But the line between pacifism and pacification -- in the sense of appeasement -- is thin. For every Gandhi there are dozens of Chamberlains, well-meaning folks like myself who look for peace through the lens of a kind of "cheap grace" as Bonhoeffer (who knew a thing or two about response to conflict) called the living of the gospel at a shallow level that accomodates both Christian ideals and the popular idiocies of the current zeitgeist.
In our case, the zeitgeist accepts death as a solution to social problems. It does not argue that this is right but that it is expedient. It says that the best we can hope for in a pluralistic society is to set ourselves up to judge which human lives are expendable, to set human life itself at the service of those who are able to manipulate it at both ends of the spectrum.
Richard Doerflinger in 2000 put it this way. Seven years later, his observations bear repeating:
Richard M. Doerflinger
In his 1995 encyclical letter The Gospel of Life (Evangelium Vitae),
Popesounded an alarm. In the midst of a culture that congratulates itself on being enlightened and progressive on matters of human rights, he said, we are very much in danger of giving in to a "culture of death." Modern debates on abortion and euthanasia are a symptom and leading edge of something more profound and insidious -- an entire view of the world that will lead us to forsake our ideals of human dignity and equality and "revert to a state of barbarism" (EV 14). John Paul II
What could the Holy Father have meant by that? What is the evidence that some kind of consistent ideology is taking hold of our aspirations for human progress and tainting the discussion of very different issues affecting human life? And what kind of challenge does this pose to us as supporters of social justice, and as believers?
For some answers let us consider recent developments on two issues that at first glance may seem quite different: human embryo research and assisted suicide.
… With human embryo research, the question that seems to need answering is: Is this really "human life" at all? Even if we can all agree to respect human life, isn't this little product of conception really just a conglomerate of a few cells, too undeveloped to have human status? Can the uncertain status of this entity really outweigh the needs of many persons for the life-saving treatments that embryo research may provide?
… In 1999 the Clinton Administration launched a campaign for federal funding of research requiring destruction of live human embryos… What is truly startling … is that proponents of the funding do not deny that these experiments destroy human lives.
President's National Bioethics Advisory Commission (NBAC) acknowledges that the project will involve the government in destroying human embryos. And in transmitting NBAC's report on this issue to the President, chairman Clinton noted "wide agreement" in our nation that "human embryos deserve respect as a form of human life." In 1994, an earlier panel advising the National Institutes of Health (NIH) said much the same thing: According to the NIH Human Embryo Research Panel, the early embryo "warrants serious moral consideration as a developing form of human life." Yet both groups unanimously favor killing these embryos for research purposes. By anyone's definition, this is an odd way to show "respect." Harold Shapiro
Why would panels favoring destructive embryo research make such statements? It turns out that they are forced by the facts to do so. The human status of the early embryo has become more and more difficult to deny. Twenty years ago, researchers (and some theologians) tried to claim that the first two weeks of human development involve a "pre-embryo," a largely disorganized mass of cells with no individuality. But the scientific data have caused serious problems for this claim, showing that later landmarks in embryonic development are only manifestations of events occurring much earlier. Scientific testimony to the Human Embryo Research Panel confirmed that human development is a continuum from the one-celled stage onward. Even the Panel's own vice-chairman for scientific issues, a noted abortion practitioner, ended up saying that the term "pre-embryo" is "ridiculous."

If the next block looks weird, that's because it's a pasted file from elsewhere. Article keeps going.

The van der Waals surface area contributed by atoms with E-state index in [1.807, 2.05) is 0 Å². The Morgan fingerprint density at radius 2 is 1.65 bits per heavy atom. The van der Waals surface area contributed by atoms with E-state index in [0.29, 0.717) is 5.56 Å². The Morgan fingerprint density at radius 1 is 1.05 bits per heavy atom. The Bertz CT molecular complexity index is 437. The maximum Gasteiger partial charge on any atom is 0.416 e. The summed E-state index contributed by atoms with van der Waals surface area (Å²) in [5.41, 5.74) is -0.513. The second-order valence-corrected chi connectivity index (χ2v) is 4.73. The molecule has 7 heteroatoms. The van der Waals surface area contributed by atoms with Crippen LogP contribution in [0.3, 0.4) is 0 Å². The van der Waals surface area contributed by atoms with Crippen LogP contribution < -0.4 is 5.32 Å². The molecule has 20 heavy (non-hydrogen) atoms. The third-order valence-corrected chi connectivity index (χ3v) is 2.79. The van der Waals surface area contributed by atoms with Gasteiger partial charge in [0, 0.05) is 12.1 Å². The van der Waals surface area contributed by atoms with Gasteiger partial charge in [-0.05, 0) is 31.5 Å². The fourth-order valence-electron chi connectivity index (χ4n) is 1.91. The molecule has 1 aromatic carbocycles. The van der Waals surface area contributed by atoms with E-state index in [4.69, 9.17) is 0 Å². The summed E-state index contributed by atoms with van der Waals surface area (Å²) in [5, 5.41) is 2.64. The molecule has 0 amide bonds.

But these findings have not slowed down the juggernaut for lethal experiments. Proponents instead resort to arguing that some human lives are not worth valuing or protecting -- especially when the life or health of undoubted "persons" may be at stake.
The Human Embryo Research Panel, for example, endorsed a theory proposed by one of its own members, ethicist
of Ronald Green . Dartmouth College Greenfavors what he calls (in the title of one of his articles) "a Copernican revolution in our thinking about life's beginning and life's end." It is time to realize, he says, that there is nothing "out there" to answer life-and-death questions for us. In short, there is nothing inherent in any human being that requires us to respect him or her as a person. Any decision to recognize a human being's rights as a "person" is a social convention, based on a enlightened self-interest [emphasis mine, Rae]. By denying "personhood" to this being so it can be subjected to deadly experiments, can we benefit people like ourselves without undermining society's willingness to view us as "persons"?
In this way, traditional ethical norms on human experimentation are turned on their head. Society can no longer say that certain things must never be done to fellow human beings, regardless of the possible benefits of the experiment. If those benefits are great enough, they justify claiming that these beings did not have human rights in the first place! Thus the weakest and most dependent human beings are re-defined as mere research material for the benefit of the powerful.